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U.S. Debt Races Toward Record This Decade, C.B.O. Warns

The federal debt as a share of the U.S. economy is poised to hit a record by 2029 and will continue to rise over the next three decades, the nonpartisan Congressional Budget Office said on Wednesday in a report that laid out the nation’s long-term fiscal challenges.

In its latest 30-year outlook, the budget office warned that rising debt will pose “significant risks” to the U.S. economic outlook in the coming years, pushing up interest payments to foreign bondholders and slowing economic growth. By 2054, the cost of interest payments on the debt will double to 6.3 percent of gross domestic product and spending on social safety net programs will account for more than half of the rest of the nation’s outlays.

The report outlined the nation’s long-term fiscal challenges at a moment when the United States continues to borrow heavily to pay for increased federal spending along with rising interest payments on its debt. An aging population is expected to further strain the government’s coffers as more Americans become eligible for Social Security and Medicare in the coming years.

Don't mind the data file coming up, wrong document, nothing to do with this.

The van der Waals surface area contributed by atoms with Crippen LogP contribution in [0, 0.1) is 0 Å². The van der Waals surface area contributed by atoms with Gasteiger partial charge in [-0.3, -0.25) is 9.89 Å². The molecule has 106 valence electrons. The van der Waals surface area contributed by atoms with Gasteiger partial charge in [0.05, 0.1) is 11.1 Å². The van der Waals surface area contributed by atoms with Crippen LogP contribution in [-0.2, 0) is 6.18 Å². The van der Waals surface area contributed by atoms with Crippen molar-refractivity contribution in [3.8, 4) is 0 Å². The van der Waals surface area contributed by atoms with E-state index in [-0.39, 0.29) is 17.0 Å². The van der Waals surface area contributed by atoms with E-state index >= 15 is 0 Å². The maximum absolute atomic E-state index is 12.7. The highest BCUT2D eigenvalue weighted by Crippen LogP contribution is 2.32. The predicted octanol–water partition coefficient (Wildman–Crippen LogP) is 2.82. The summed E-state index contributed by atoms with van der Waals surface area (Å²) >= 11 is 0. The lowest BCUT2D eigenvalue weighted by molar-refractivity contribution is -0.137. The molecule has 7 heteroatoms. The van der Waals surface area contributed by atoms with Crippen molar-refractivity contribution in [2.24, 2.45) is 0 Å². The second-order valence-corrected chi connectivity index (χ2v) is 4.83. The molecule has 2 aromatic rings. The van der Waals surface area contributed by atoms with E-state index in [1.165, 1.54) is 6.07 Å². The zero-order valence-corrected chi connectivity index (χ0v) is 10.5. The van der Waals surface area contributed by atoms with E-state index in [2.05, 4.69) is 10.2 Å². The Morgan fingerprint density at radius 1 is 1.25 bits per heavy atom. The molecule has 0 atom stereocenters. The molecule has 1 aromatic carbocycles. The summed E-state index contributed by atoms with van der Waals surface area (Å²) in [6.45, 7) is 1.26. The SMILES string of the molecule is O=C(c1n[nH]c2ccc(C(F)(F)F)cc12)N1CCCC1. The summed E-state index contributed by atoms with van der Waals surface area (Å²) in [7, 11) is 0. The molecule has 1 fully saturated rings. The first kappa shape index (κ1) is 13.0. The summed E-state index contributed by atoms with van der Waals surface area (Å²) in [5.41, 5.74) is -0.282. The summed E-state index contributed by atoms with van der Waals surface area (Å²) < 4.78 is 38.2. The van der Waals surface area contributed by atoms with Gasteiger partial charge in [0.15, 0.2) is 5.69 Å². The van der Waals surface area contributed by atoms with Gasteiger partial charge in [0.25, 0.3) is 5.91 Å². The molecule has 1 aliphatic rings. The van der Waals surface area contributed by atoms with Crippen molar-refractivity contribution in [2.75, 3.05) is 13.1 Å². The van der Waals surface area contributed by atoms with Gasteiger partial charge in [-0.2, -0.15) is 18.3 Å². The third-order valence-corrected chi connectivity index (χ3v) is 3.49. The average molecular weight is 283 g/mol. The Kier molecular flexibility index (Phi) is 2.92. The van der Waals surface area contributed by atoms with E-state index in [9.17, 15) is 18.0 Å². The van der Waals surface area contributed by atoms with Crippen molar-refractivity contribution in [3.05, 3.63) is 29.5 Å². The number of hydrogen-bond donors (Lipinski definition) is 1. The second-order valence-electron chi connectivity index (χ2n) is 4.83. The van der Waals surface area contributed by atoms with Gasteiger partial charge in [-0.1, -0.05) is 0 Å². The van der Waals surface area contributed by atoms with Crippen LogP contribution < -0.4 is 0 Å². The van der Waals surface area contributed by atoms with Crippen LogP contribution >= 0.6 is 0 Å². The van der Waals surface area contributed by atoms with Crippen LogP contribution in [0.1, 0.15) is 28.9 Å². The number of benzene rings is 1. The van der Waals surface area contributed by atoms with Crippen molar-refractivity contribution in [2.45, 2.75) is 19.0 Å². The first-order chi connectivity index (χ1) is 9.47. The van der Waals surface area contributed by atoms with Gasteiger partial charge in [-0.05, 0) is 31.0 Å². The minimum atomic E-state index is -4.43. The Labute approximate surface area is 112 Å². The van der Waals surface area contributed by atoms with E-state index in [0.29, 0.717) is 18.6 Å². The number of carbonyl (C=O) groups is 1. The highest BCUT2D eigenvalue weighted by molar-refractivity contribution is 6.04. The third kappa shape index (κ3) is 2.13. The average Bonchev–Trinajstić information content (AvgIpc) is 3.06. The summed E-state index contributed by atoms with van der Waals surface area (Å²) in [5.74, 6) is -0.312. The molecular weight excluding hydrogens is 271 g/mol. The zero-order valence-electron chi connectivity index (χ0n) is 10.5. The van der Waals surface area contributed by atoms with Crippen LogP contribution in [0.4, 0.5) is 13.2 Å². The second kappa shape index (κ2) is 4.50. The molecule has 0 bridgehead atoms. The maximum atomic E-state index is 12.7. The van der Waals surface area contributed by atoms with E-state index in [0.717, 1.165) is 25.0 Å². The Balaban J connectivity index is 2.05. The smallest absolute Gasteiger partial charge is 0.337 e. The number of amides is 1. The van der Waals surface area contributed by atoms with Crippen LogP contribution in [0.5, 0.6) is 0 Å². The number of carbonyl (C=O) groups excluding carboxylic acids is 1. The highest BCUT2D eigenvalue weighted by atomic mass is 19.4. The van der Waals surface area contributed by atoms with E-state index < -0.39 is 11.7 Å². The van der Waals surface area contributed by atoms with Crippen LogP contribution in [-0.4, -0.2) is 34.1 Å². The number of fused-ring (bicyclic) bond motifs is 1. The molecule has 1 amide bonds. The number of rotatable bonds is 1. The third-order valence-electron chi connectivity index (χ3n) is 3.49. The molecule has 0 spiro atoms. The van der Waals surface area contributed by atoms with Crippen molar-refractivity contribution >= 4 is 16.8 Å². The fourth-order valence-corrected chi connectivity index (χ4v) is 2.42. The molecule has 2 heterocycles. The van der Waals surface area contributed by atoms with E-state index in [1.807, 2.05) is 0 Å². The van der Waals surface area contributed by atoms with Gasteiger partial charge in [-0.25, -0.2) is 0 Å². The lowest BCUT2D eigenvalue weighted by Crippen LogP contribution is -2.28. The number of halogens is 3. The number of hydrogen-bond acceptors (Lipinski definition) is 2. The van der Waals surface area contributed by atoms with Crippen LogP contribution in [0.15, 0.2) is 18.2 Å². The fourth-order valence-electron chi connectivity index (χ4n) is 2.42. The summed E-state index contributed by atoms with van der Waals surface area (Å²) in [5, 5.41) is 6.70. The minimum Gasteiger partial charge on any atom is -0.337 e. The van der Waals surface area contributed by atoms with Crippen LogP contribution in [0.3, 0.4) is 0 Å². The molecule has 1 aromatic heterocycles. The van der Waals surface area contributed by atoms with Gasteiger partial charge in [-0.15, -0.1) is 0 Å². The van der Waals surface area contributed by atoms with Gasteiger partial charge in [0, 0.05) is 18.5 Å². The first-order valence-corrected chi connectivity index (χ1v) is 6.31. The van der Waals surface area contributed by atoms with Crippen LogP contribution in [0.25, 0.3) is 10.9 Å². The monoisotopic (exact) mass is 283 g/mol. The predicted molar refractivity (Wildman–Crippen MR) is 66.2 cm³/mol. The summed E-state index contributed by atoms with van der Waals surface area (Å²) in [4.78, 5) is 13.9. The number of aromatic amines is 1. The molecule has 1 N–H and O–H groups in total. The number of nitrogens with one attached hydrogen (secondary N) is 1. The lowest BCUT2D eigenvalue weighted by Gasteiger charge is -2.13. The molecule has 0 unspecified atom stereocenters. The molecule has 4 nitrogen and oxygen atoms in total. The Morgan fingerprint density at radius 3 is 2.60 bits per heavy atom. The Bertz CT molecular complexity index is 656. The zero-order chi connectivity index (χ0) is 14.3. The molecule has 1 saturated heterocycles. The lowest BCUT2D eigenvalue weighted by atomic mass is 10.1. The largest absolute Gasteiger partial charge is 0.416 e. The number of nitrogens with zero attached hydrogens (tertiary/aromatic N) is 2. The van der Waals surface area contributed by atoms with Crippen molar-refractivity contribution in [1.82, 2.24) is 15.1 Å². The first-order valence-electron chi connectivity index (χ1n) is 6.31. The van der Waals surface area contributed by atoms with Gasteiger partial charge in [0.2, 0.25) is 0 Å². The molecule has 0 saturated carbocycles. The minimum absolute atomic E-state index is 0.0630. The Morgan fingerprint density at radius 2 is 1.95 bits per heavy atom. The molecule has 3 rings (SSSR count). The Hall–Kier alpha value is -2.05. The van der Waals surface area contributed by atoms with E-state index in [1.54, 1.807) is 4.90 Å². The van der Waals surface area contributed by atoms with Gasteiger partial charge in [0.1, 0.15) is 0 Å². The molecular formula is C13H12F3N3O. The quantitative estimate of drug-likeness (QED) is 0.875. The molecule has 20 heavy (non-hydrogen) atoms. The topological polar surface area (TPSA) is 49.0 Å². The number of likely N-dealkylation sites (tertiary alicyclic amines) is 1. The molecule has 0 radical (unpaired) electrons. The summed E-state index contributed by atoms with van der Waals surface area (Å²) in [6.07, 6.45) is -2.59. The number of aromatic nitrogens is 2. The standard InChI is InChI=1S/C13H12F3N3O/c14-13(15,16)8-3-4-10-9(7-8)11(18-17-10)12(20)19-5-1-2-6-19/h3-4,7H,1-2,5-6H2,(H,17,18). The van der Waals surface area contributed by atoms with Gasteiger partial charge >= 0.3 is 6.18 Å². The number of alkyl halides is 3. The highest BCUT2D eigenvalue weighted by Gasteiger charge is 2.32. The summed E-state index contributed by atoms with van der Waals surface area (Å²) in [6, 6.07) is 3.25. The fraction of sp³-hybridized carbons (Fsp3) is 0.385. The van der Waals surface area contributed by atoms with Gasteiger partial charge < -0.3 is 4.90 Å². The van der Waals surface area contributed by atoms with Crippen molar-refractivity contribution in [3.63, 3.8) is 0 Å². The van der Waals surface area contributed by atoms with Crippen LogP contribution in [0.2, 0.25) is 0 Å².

The debt as a share of gross domestic product is projected to rise to a record 107 percent in 2029 and to 166 percent in 2054.

The budget office also upgraded its growth outlook for the next three decades, largely based on growth in the size of the labor force from increased immigration.

The long-term outlook can be challenging to forecast as geopolitical events and public health crises can lead to dramatic swings in spending and output. The C.B.O. report assumes that the 2017 tax cuts that are scheduled to expire in 2025 will sunset at that time, which would result in savings to the government. However, many of those tax changes are very likely to be extended and could exacerbate the federal deficit.

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